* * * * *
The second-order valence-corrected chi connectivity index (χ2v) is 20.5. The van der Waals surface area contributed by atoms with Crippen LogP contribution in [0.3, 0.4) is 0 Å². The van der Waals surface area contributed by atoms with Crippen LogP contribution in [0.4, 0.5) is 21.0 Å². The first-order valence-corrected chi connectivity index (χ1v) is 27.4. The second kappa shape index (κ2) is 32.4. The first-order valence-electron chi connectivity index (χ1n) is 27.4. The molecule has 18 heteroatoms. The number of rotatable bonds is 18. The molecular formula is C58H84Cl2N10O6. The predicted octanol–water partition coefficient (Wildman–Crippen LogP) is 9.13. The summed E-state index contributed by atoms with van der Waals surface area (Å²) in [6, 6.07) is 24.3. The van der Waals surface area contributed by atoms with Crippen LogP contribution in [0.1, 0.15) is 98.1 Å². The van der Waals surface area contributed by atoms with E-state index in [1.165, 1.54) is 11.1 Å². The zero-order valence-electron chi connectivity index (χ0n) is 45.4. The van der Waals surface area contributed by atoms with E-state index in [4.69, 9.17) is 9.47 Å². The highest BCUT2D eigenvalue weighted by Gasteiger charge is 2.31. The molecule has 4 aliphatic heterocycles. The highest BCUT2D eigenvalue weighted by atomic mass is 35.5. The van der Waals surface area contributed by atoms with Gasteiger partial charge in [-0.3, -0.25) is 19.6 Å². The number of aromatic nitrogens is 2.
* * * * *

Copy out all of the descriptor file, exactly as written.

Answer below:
The second-order valence-corrected chi connectivity index (χ2v) is 20.5. The van der Waals surface area contributed by atoms with Crippen LogP contribution in [0.3, 0.4) is 0 Å². The van der Waals surface area contributed by atoms with Crippen LogP contribution in [0.4, 0.5) is 21.0 Å². The first-order valence-corrected chi connectivity index (χ1v) is 27.4. The second kappa shape index (κ2) is 32.4. The first-order valence-electron chi connectivity index (χ1n) is 27.4. The molecule has 18 heteroatoms. The number of rotatable bonds is 18. The molecular formula is C58H84Cl2N10O6. The predicted octanol–water partition coefficient (Wildman–Crippen LogP) is 9.13. The summed E-state index contributed by atoms with van der Waals surface area (Å²) in [6, 6.07) is 24.3. The van der Waals surface area contributed by atoms with Crippen LogP contribution in [0.1, 0.15) is 98.1 Å². The van der Waals surface area contributed by atoms with E-state index in [1.165, 1.54) is 11.1 Å². The zero-order valence-electron chi connectivity index (χ0n) is 45.4. The van der Waals surface area contributed by atoms with E-state index in [4.69, 9.17) is 9.47 Å². The highest BCUT2D eigenvalue weighted by Gasteiger charge is 2.31. The molecule has 4 aliphatic heterocycles. The highest BCUT2D eigenvalue weighted by atomic mass is 35.5. The van der Waals surface area contributed by atoms with Gasteiger partial charge in [-0.3, -0.25) is 19.6 Å². The number of aromatic nitrogens is 2.